The cultural phenomenon of the soap opera is fascinating, however trivial the form itself. And writer-director Ruedi Gerber correctly identifies the milieu as ripe for multi-layered commentary. Too bad his sluggish, tonally uneven Heartbreak Hospital (Seventh Art, opens September 6 at the Screening Room) isn't the update of soap-satire he aims for. In fact, it doesn't even rise to the level of 1991's Soapdish, with the feverishly mugging Elisabeth Shue sending up TV's cesspool of sentimentality. Gerber, itching to add something to the tradition, tosses in some Nurse Betty-style reality-fantasy shenanigans, and then dollops a murder mystery on top. The plot concerns Neely, a struggling New York actress, who lands the part of "coma patient" on the nation's most popular soap, Heartbreak Hospital. When scriptwriters grace her character with miraculous resuscitation, her role subsequently grows. So, too, does the jealousy of her boyfriend, delusional neighbor, and neurotic co-workers. Hilarity ensues, but also something darker and smacking of sexual desperationone scene involves an obsessive fan wrangling rough service from her stalkee on a gurney.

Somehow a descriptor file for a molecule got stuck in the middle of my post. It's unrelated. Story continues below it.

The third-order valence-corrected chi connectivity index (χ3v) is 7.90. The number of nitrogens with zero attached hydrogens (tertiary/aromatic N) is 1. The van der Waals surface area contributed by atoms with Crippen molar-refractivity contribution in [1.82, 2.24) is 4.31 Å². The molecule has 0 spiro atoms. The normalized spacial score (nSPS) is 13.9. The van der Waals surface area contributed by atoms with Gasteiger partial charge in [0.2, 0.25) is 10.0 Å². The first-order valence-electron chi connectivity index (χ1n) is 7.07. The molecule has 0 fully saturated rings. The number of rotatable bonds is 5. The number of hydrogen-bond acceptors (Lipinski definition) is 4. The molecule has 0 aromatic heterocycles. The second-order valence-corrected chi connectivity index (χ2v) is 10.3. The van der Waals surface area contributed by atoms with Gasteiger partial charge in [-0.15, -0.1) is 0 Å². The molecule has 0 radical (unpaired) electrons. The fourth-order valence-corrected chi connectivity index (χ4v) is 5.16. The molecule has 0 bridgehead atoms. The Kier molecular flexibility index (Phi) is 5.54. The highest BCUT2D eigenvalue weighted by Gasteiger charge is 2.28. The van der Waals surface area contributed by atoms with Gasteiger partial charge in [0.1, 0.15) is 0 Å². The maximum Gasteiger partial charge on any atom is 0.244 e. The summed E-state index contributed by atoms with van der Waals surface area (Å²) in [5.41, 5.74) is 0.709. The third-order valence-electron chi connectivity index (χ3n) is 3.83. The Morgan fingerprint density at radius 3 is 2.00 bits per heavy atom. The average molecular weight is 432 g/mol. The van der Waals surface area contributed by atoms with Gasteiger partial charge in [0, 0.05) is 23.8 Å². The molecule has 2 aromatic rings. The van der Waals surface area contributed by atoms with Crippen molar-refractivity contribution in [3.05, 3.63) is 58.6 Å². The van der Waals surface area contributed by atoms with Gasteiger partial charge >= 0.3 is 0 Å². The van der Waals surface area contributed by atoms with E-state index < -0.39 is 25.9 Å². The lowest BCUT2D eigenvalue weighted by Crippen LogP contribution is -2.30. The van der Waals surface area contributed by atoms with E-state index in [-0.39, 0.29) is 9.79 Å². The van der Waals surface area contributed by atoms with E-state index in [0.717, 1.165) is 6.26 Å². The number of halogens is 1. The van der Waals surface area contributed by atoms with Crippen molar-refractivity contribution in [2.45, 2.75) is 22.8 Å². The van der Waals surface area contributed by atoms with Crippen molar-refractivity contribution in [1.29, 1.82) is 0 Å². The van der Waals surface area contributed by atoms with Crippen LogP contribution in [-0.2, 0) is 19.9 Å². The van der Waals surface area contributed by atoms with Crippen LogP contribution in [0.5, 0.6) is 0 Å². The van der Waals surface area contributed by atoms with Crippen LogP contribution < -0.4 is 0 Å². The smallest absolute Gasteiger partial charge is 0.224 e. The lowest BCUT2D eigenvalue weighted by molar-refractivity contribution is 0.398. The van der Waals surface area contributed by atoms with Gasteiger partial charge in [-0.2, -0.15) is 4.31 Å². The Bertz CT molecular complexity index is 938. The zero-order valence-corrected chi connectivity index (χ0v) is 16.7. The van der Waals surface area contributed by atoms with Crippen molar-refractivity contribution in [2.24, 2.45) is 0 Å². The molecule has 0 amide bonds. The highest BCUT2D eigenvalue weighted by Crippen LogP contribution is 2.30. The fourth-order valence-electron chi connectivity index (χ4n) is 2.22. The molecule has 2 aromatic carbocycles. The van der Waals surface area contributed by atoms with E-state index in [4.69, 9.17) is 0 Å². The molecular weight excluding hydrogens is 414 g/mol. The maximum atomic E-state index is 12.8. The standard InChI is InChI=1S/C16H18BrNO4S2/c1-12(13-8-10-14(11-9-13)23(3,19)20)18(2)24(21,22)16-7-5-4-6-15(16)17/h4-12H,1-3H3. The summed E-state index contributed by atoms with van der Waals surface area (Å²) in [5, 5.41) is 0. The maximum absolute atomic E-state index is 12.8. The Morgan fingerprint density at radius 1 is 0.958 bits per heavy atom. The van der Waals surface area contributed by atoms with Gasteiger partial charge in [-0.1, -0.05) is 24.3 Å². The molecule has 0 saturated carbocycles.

Unfortunately, the taint of melodrama similarly infects the hour-long documentary These Men of Conscience (opens September 7 at the Quad), writer-director-producer Carol Ann Francis's homage to New York firefighters. In lengthy interviews, five men struggle to convey the source of their "need to do right," all the while trapped in unwavering close-ups. This rigid framing is only broken by a series of static shots taken inside the firehousea pair of boots, a helmet, and a hosefading into one another. Though in tribute to men of action, These Men of Conscience is incongruously sapped of any dynamism, save that provided by Loreena McKennitt's melancholy sweep of a soundtrack, the only truly robust aspect of the film.
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